Although, this is a more unusual role for the modern Tucci brand — he isn’t necessarily the ‘good guy.’ Flickerman works for the Capitol (if you’re not familiar with the film, think, Big Brother in 1984) and acts as the facilitator for the Tributes’ televised introduction. He could easily pull the rug out from under these kids; but instead, he complements their personality. Through his humour and gentle candor they can show their best side and appeal to sponsors who can keep them alive. He’s with the bad guys, but acts like he doesn’t know it: that’s how he wins us over.
The Devil Wears Prada (2006)
Moving on from one dangerous deathmatch to another: trying to get a graduate job in journalism.
We see our lead, Andy (Anne Hathaway), approach Nigel (Stanley Tucci) for a career-saving makeover. In response, he gives the tough love, support, and designer style needed for Andy to get her act together. He’s so successful, that by the end of the movie where (spoiler alert!) he’s betrayed by Miranda Priestly (Meryl Streep), I’m ready to head over to Paris to kick some ass.
The emotional connection that we gain with Nigel, despite his relatively limited screentime, is a credit to Tucci’s performance. His incredible wit in combination with a compassionate edge has created a warm, well-rounded character — someone who, in the midst of the mad fashion world, feels friendly and welcoming.
Anyone with all these characteristics is bound to be liked. Maybe this likability isn’t a Miranda Priestly-level scheme, but it’s a sure-fire plot to make those walking away from watching The Devil Wears Prada dream of Stanley Tucci gifting them a pair of brand new Chanel boots.
A Private War (2018)
An incredibly harrowing and honest film that crept under the radar in the international box office, A Private War is a biographical tale about the life of a war journalist, Marie Colvin (Rosamund Pike), and contains another sterling performance by Tucci. His role as Colvin’s romantic partner injects a spirited energy into her character that we otherwise don’t get to see. Maybe it’s seeing his bald head wrapped up in a towel turban after a shower, or maybe it’s this playful energy that helps Tucci bring a bit of light into an incredibly dark film.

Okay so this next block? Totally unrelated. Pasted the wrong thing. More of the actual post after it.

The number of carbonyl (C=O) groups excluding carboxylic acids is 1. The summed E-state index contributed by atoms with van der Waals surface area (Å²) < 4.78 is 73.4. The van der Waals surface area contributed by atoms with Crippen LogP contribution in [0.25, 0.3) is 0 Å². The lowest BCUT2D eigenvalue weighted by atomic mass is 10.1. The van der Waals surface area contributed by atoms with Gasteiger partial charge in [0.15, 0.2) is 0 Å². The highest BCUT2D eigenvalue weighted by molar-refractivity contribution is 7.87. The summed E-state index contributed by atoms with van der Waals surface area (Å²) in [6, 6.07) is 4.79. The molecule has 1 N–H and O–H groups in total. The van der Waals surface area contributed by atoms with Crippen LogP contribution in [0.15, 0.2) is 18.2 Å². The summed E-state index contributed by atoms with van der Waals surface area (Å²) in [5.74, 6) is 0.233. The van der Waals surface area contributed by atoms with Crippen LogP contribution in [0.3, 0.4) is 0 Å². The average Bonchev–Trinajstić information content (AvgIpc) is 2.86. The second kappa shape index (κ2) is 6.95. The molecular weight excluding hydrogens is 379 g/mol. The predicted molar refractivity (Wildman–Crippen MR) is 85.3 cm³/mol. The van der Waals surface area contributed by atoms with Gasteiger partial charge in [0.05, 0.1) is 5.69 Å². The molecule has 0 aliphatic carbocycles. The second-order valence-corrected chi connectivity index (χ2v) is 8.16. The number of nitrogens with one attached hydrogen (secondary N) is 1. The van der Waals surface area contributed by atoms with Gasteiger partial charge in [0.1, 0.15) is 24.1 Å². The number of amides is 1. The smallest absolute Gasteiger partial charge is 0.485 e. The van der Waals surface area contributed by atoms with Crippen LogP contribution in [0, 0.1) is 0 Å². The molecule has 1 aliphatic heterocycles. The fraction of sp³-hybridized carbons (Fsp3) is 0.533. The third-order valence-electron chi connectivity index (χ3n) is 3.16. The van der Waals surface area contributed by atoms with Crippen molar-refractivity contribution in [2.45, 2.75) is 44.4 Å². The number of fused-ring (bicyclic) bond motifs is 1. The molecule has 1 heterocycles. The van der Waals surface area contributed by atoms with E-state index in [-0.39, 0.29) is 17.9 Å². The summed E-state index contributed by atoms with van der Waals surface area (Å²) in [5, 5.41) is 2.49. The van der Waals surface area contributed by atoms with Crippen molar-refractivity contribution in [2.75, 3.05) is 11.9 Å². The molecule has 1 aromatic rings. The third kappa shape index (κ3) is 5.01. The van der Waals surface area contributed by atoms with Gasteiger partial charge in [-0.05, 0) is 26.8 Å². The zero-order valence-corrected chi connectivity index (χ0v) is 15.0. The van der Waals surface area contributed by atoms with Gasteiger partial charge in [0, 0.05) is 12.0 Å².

As we see the incredible story of Colvin play out on screen, her early interactions with Tucci’s character become reassuring, adding a sense of normalcy to her life. You hope for her wellbeing and if he is the one to help her, so be it. This comes across very well for him.
I’m sure there are people who would disagree with my view of Tucci from these films, but I’m hard-pressed to find someone without even a vaguely positive attitude towards the guy. In a long career, he’s chosen his roles wisely. I’m not one to frequent the gossip pages, so I know very little about his personal life. What I do know is, that like many others, I love the cinema and getting invested in movies. I think this investment explains why Tucci is so popular; if you’re fun and likable on screen, people give you the benefit of the doubt in real life — you feel like a real friend.
Perhaps one day, outside of the cinematic world of Runway magazine or the Capitol, I will actually get to befriend Stanley Tucci and make that impressive Negroni cocktail with him. Only then will I finally get to answer my own question: Was it worth the hype?